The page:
and the Domestic Abuse Law
Beating a spouse is wrong. Fighting is wrong. Domestic Abuse is wrong. This is a very simple concept and lawmakers, police officers, and citizens of our country for years have been in majority agreeance with these concepts. One of the punishments our government has come up with for convicted domestic abusers is revoking the privilege to carry weapons in public. This prevents convicted abusive citizens from having the ability to tote a potentially murderous weapon around, at any time ready to be assistance to their destructive and unstable personalities’ wishes. Police amendended. Officers have recently been added to the list of people who are not allowed to carry guns in public if they have been convicted of Domestic Abuse. Some precincts are outraged, however this seems to be the proper law and should stay as it is
Law officers are human, and just like everyone else, they make mistakes. An up-and-coming officer could get in a skirmish at the local bar and be charged with Domestic Abuse. This same officer could become one of the most effective law enforcers in the country. With this law, this officer would not be allowed to continue his services for his county and his fellow police officers. Many people feel that this officer is being done a great injustice and should be allowed to continue his otherwise flawless career as an officer of the law. Interesting.
One simple conviction could ruin the lives of every cop in the country. Hard working, one-time offensive policemen and women would be barred from police work forever. Many people think that this is entirely too harsh for a poke in the chest or a slap to the face of a spouse. Many people think that the law was produced in haste and that the solution is simple-make the judgement of each officer’s career jurisdictional and personalize each case. Interesting.
Finally, some people believe that by swiping the badge of a convicted Domestic Abuser the government is causing two totally new problems. The first problem caused by the new law is the decline in officers on the street and the resultant increase in criminal behavior. The second problem is the fact that the policeman or woman that is dismissed is probably expecting that income to support a family. Interesting.
Criminal behavior is wrong. Proponents of reinstating the convicted police officers and abolishing the amendment have not fully considered the circumstances that provoke such measures. The law does not apply to those people whom have been charged with Domestic violence. The law applies to those officers (and citizens) that have been convicted of the crime. This means that the action had to be so serious that someone pursued a lawsuit against the alleged criminal and a servant of the public’s best interest had to see that the action was worthy of punishment. A “poke in the chest” at the local bar with very unlikely draw a conviction of Domestic Abuse. If the action was serious enough to be brought to court, someone was very effected by the actions of the future protector of the peace. If a judge found the person guilty of a crime, and the same mind that produced the rage to commit the crime still exists, it’s hard to put faith it the ability of that criminal to protect citizens from bad guys.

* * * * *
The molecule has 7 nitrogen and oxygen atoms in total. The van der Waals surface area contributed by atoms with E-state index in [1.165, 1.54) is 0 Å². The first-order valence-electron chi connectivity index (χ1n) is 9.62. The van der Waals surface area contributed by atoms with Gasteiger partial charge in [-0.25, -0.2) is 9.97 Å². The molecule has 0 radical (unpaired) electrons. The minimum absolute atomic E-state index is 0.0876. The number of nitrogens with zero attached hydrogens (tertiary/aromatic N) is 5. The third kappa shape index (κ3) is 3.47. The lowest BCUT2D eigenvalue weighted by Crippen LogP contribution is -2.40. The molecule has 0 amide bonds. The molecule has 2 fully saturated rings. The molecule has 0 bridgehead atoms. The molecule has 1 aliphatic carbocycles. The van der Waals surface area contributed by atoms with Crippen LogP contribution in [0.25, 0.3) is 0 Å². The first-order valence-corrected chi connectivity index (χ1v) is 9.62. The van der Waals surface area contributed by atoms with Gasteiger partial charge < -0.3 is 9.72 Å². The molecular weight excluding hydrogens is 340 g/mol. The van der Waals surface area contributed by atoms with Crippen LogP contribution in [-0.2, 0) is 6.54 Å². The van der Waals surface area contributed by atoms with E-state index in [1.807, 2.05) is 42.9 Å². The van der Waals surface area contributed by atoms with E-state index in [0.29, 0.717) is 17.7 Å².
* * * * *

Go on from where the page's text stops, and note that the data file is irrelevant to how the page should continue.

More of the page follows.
Spouses who are victims of Domestic Violence probably experience one of two different types of abuse. The first, and extremely rare, is the isolated incident where the abuse only occurs once. The second type is the repetitive and continual occurrences. In the first type, it is probably minor and certainly not worthy of someone potentially losing their job years down the road. However, there is extremely little likelihood that the spouse of the abuser will prosecute the abuser and have them convicted. With the more frequent type of abuse, the spouse is much more likely to attempt to prosecute the offender and have them punished. So if the police officer was convicted of spousal abuse in the past, the incident was probably not isolated no minor.
We should not be so sympathetic toward criminals. A convicted criminal has no right to be enraged because his job was taken away. If these police officers are our leaders in upholding justice and moral actions, they must certainly have the demonstrative characteristics necessary to set examples. It is almost hypocrisy to have someone make on-the-scene judgments as to whether or not a person will be spending the night in jail for a domestic crime if the judge himself has done the same crime.